One of the mistakes I saw a lot of when Agile was taking off as “the hot-new thing” was people declaring that they didn’t need to do design anymore. Of course there was no big-upfront design - the kind from the waterfall days where people first analyzed and designed a system in full before punting it to the next team to build (which rarely worked out well) but some planning and design is important, even if you’re just creating a small hobby project.
Part of the process should often involve prototyping to help decide or prove which technologies you’re going to use as these will also factor in to the design of the app. It also gives you an opportunity to kick-the-tires of some technologies if they are things you haven’t used much before prior to building too many things around them. Making late-stage switches can be costly.
This isn’t going to be an exhaustive comparison of every possible client-side framework, storage technology or hosting option. Of course I have some technology choices in my head before I even begin based on my current skillset and experience (isn’t it an amazing coincidence that the “best” technology to build any app with is always the one the developer likes to use?!) But I’ll try to go through the reasoning behind some of the choices I came up with.
Firebase is great and makes serverless apps very easy to spin up but there’s always going to be times you need to access the Firebase data and / or user accounts from your server code (e.g. to sync accounts with a legacy system while we move to a Firebase auth enabled client).
There is an Official Admin SDK for Node.js, Java and Python but not all of them support user administration and poor Go doesn’t even get a mention (sad face).
But it turns out, we don’t need an official Firebase SDK for Go to be able to access the database and / or manage user accounts - all the packages to do it are already available and it’s very easy to use.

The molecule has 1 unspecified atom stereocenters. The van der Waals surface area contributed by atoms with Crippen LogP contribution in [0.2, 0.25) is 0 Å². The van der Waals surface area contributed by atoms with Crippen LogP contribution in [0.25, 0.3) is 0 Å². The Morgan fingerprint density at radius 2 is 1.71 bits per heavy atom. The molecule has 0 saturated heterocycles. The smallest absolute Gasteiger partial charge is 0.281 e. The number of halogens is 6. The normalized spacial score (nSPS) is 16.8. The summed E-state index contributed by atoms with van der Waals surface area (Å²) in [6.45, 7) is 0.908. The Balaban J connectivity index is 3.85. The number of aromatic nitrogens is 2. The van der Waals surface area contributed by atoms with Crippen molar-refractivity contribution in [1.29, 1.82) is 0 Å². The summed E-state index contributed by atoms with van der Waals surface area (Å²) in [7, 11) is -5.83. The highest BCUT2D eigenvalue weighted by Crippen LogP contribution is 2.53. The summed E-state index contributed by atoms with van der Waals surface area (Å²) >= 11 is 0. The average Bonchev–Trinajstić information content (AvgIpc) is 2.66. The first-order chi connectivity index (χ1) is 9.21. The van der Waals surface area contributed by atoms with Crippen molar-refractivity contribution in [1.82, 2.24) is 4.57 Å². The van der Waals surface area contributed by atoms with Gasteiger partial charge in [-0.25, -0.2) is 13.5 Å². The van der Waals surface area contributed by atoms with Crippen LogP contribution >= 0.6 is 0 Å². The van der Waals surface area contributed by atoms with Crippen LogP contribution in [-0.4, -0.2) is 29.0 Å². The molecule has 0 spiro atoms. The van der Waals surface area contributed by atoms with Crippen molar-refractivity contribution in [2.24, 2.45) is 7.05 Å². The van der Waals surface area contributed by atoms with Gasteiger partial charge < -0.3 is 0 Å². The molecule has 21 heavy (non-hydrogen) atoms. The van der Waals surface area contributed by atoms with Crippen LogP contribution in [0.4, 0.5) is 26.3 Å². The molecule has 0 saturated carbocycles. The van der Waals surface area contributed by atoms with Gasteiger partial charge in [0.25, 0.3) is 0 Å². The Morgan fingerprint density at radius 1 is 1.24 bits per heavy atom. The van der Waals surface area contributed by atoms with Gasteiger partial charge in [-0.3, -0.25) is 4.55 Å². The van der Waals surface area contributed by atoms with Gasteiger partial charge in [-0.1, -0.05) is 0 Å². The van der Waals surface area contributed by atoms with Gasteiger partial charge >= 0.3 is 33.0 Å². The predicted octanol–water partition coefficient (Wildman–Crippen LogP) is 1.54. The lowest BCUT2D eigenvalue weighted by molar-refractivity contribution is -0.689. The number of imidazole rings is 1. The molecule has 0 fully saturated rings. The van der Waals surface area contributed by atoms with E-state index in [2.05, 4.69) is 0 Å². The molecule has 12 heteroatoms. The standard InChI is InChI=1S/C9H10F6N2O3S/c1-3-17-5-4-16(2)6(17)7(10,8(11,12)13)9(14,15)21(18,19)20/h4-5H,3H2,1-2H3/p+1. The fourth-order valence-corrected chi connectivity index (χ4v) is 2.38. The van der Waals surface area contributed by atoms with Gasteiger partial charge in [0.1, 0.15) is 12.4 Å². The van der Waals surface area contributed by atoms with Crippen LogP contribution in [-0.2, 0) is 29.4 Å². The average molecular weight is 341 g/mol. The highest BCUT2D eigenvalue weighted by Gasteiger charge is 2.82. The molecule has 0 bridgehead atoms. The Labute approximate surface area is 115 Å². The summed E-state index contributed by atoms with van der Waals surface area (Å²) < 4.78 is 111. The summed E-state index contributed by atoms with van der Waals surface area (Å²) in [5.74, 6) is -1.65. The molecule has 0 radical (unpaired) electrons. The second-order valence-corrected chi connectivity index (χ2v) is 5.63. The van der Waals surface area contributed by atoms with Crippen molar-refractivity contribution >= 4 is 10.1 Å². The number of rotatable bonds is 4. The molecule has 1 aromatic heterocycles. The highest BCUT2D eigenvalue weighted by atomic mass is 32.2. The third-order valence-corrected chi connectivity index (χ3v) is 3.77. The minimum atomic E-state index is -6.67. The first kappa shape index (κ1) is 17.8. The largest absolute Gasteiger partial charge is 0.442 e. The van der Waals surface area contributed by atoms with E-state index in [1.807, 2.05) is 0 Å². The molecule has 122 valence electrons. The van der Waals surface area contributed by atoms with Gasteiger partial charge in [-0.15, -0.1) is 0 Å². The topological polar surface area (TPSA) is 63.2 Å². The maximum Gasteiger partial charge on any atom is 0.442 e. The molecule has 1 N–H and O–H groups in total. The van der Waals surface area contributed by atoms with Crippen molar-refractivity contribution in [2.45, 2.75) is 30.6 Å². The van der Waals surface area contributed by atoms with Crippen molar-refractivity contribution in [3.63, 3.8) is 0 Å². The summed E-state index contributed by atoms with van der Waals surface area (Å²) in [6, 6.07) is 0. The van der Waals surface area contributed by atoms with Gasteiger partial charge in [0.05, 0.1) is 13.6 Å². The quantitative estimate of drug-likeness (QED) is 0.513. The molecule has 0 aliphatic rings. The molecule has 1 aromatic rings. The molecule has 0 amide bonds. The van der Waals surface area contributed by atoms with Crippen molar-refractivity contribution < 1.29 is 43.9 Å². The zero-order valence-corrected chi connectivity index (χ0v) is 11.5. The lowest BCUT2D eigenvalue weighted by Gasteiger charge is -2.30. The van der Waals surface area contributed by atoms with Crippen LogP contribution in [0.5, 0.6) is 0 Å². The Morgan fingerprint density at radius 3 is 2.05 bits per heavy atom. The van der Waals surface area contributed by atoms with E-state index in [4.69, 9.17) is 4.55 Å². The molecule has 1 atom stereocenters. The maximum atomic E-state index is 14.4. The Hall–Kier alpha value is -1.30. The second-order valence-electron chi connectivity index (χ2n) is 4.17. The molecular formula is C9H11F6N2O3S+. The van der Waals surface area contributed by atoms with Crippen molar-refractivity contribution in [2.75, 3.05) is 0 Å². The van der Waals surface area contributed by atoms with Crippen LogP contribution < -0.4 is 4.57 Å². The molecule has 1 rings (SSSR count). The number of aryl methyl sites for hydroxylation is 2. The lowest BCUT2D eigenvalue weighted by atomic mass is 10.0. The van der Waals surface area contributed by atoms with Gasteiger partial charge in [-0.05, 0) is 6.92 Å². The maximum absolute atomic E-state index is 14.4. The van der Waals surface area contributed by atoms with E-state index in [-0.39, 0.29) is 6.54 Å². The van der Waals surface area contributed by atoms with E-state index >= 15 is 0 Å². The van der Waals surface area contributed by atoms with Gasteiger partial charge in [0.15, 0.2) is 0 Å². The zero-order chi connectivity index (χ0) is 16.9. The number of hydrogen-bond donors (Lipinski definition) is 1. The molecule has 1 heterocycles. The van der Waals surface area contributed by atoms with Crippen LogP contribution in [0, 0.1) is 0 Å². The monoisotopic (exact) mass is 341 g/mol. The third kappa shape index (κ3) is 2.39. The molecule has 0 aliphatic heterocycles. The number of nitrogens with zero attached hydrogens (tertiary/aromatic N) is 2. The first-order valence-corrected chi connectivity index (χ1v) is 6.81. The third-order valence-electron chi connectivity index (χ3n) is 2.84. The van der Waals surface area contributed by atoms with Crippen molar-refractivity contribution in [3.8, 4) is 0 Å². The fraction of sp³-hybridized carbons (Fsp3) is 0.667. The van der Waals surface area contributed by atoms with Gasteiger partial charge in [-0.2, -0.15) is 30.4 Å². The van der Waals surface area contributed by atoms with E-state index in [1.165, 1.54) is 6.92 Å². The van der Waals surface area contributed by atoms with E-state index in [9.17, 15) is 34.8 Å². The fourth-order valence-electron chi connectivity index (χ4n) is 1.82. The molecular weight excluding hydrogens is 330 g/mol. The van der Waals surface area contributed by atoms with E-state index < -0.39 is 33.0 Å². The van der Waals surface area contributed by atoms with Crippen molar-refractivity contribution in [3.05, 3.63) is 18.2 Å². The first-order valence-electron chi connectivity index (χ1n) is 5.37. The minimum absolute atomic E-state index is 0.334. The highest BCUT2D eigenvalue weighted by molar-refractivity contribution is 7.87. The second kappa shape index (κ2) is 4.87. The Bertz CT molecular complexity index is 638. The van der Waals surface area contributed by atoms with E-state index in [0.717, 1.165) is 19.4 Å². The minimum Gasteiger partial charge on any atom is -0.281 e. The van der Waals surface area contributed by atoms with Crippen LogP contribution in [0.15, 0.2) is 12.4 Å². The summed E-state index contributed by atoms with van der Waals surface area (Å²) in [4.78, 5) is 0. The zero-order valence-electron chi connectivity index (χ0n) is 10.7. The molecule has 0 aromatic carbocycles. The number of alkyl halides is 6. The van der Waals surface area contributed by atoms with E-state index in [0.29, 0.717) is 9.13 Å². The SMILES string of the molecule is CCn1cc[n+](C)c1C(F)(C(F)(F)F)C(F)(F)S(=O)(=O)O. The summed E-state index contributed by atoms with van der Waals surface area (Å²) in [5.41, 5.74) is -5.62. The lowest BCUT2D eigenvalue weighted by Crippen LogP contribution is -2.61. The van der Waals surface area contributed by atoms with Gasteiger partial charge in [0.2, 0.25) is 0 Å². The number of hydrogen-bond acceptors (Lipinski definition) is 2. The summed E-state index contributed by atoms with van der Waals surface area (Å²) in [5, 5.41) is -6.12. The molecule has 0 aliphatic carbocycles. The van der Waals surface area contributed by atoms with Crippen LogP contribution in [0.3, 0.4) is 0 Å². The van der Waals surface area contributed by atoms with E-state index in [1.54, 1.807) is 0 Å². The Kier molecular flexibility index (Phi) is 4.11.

We all know that Go is extremely fast and very easy to develop with but as with any managed language, it’s easy to inadvertently generate large quantities of garbage. No, I’m not talking about poorly written code (yeah, I’m guilty of that!) but garbage as in “memory that has to be reclaimed”. This is done via Garbage Collection and the GC in Go keeps getting faster with each release but you still want to avoid it when you can.
One common culprit is creating temporary buffers for things like rendering, encoding and compression so an easy fix is to re-use these buffers instead of creating new ones each time. There’s a
sync.Pool in the standard library that can be used for this but there is a subtle “gotcha” which I’ll explain.
There are many challenges to understanding what our code is really doing at runtime:
We can’t always just attach a debugger and step through our code unless it’s running locally. But when it’s running locally, it’s not really representative of the live system. The only way to see what the live system is doing is to instrument it.
Fortunately, Google provide a fantastic tracing tool for their cloud platform which can provide valuable insights into your application even when calls span multiple services.
Here’s an example of using it to optimize code.